Monday, January 2, 2012

Ten Things We Did (and Probably Shouldn't Have) by Sarah Mlynowski

I don't know how long this will last, but you can buy this for your eReader for 99 cents...

Anyway, I bought 10 Things We Did (and Probably Shouldn't Have) while waiting in the car for my mother to get finished with her shopping in BN. We were taking turns because the kiddo was asleep in the back seat; in her defense it was naptime. In our defense, one time we took her out when she wasn't fully awake yet...doing that with a baby (easy), doing that with a 12-month old (with a stroller=easy), doing that with a two-year old (stroller or not...hard as H-E-double hockey sticks!).

So, I waited, coffee in hand and surfed through the BN deals on my new Nook Tablet (Merry Christmas to me, from Christopher=husbands can be so sweet)...I ended up buying 4 YA novels each for less than a buck, one of which was this book; a book I wanted to read, but wasn't really in the mood to pay $10 for, a book I would have borrowed from a student, only I saw no student with it...

Anyway, I would have started it then and there, but the tiny person woke up and we went into the store to look at books and wait...

I started it yesterday morning and with all that was going on yesterday (2nd family, or was it 3rd?, family Christmas) I finished it yesterday evening.

Sadly, because I teach high school, I believed every word. I believed that lots of really nice girls who make good grades drink and party (I've had said nice girls in class and some of the stories I've overheard make me never want to have a teenage daughter), I also believe that teens no longer see sex as a stigma (it isn't only party girls that have sex)...I'm not sure if this is a good or bad thing, but it is, I believe that teens understand the proper use of birth control, but not how they can still contract an STD and I believe that parents busy with living their second lives (ie. life after a divorce) don't notice the teen in the room who is screaming for them to lay down some rules and laws.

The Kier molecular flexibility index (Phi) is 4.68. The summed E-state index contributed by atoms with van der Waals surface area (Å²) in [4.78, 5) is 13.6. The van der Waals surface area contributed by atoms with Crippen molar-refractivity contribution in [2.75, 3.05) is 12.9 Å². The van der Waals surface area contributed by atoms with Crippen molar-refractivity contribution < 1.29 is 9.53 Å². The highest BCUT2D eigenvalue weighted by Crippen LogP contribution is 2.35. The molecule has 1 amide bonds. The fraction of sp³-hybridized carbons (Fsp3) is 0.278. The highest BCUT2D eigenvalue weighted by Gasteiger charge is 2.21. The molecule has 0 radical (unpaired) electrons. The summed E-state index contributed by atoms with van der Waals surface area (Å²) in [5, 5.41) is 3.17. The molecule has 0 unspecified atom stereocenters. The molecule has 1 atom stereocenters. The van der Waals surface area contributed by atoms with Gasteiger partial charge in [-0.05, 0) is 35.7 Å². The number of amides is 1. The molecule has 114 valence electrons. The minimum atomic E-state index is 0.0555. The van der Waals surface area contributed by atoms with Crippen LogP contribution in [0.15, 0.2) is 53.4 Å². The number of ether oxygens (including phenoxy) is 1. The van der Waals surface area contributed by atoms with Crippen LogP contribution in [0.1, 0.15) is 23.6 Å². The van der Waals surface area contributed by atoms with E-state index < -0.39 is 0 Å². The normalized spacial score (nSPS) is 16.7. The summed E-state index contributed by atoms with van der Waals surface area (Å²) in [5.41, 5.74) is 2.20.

I like to think of these kinds of books, these modern day YA novels that have a teen girl protagonist, as lessons for me in how to raise a teenage girl...10 lessons I learned from this book:

1] Holy WOW! teach your kids about sex. I'll be teaching my daughter that she shouldn't have sex until she's older and mature and, hopefully, married, but I will also teach her about sex and STDs et cetera, if I don't she will learn from her friends, her teachers and life...and, I will look ill-prepared and naive.

2] I will not overshare my sex life with my teenage daughter (ick!) that's why parents have friends...

3] I will talk to my daughter like she is a person, I will ask her to tell me when she thinks she is ready to have sex, so we can talk...I will do this when she is 12, although in my head that seems a little young.

4] She will know she is loved, I will tell her often. She will know she is loved even if she does things that I do not like.

5] I will never take a job that requires me to leave her without adult supervision...even if that means I put my dreams on the back burner.

6] I will not move her away from her high school and her friends, even if that means I have to turn down a job (I have always firmly believed this!), however, if for some strange reason we have to move...she, kicking and screaming and pouting and moping, is coming with us.

7] I will trust my kid, but will actually meet parents face to face. I will not trust text, emails, running showers...

8] I will not impose year long punishments.

9] I will never get rid of my daughter's pet, even if we move overseas and said pet has to be in quarantine for 6 months.

10] I will give my daughter an allowance and have her tally up how she spent said allowance at the end of every month...what a good way to learn to budget, something I never learned...

OK, so I loved this book cussing, drinking, sex and all and heck, I'd let my daughter read it. I know I would have read it when I was a 9th grader...I read Forever by Judy Blume at that age.

If you've read this book what lessons did you learn? At what age do you think it's appropriate for kids to read?

Teacher Advisories
Sex 4/5